One of my proudest moments as a parent came, bizarrely, during a viewing of the otherwise excrable George of the Jungle 2 – note George of the Jungle 2, not the Brendan Fraser production, which was bad enough. At the end of GotJ2 nasty developers are planning to bulldoze the jungle, and only our brave hero George stands in their way. He calls together the badly realised animals of the jungle (including if memory serves John Cleese as a talking gorilla – hope the pay cheque made it worth it!), and delivers a monologue that is a distant parody of Henry V’s speech to his troops on the eve of the battle of Agincourt. (If you don’t know this speech, go and read it – now. Better still go and watch it, although last time I checked the 1945 Olivier version was not on YouTube. A few years ago I found a video copy in a charity shop, and I treasure it!). It (the sub-Brendan Fraser speech) is a horridly grotesque parody, but what makes the memory stand out for me is that my son, who could only have been about seven or eight at the time, actually recognised the speech – “Isn’t that from that play you like…?”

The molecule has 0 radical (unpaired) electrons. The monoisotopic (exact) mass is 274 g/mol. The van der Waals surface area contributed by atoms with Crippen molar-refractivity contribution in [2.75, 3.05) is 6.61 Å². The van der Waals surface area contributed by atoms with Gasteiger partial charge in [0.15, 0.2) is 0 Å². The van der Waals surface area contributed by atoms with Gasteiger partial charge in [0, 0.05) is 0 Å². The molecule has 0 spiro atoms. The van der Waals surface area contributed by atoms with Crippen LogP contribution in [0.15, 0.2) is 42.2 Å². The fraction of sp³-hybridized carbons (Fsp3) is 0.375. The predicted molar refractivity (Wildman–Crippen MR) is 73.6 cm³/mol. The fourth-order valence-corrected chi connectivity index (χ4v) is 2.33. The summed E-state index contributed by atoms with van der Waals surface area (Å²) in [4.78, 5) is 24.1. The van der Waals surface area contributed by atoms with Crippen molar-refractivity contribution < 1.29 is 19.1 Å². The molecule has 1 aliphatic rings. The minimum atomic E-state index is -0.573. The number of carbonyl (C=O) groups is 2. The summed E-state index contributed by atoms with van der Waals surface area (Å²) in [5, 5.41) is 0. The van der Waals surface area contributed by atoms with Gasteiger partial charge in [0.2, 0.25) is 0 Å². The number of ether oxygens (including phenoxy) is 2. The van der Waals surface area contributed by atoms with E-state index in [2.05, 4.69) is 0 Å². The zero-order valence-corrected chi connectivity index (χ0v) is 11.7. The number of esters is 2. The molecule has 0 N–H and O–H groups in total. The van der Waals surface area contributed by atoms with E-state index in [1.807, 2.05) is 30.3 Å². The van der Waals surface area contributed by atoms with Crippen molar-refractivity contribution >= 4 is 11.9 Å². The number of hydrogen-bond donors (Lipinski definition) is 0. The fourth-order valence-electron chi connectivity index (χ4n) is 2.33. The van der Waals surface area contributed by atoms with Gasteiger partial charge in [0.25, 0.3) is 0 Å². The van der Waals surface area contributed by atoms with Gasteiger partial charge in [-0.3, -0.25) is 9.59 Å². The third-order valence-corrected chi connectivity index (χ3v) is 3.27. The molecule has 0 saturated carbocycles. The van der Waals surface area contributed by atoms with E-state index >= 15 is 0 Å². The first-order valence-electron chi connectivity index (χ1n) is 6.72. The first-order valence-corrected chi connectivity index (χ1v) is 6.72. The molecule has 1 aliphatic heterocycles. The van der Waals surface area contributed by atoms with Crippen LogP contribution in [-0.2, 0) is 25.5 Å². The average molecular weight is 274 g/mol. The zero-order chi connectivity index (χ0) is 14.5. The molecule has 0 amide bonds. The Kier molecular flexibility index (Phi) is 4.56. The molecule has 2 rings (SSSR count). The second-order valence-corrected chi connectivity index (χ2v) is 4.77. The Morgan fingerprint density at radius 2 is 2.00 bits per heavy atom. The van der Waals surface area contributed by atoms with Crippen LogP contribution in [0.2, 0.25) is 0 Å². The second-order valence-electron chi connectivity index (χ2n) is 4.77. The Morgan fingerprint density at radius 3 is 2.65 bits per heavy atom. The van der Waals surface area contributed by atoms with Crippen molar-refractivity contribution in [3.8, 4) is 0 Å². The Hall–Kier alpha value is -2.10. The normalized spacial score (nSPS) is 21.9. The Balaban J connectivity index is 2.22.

Olivier
Yeah, I do like it, a bit, although I didn’t realise I had gone on about it quite so much. It’s an utterly astonishing piece of writing. One small example of how this speech has entered the English psyche is the “We few, we happy few, we band of brothers” line, which Churchill echoed in his reference to the Battle of Britain pilots as “The Few”. He may not have referenced the line deliberately, but he really didn’t need to.
One of the things I love about this play, one of my favourites, is that is so multi-faceted. One production can make it a war-loving nationalistic propoganda piece, another with barely any adjustment can make it a devastating critique of man’s rush to war.

Now this blog isn’t going to just repeat the obvious – “Isn’t Shakespeare a good writer? – but he was, and it is worth stepping back sometimes and paying homage.

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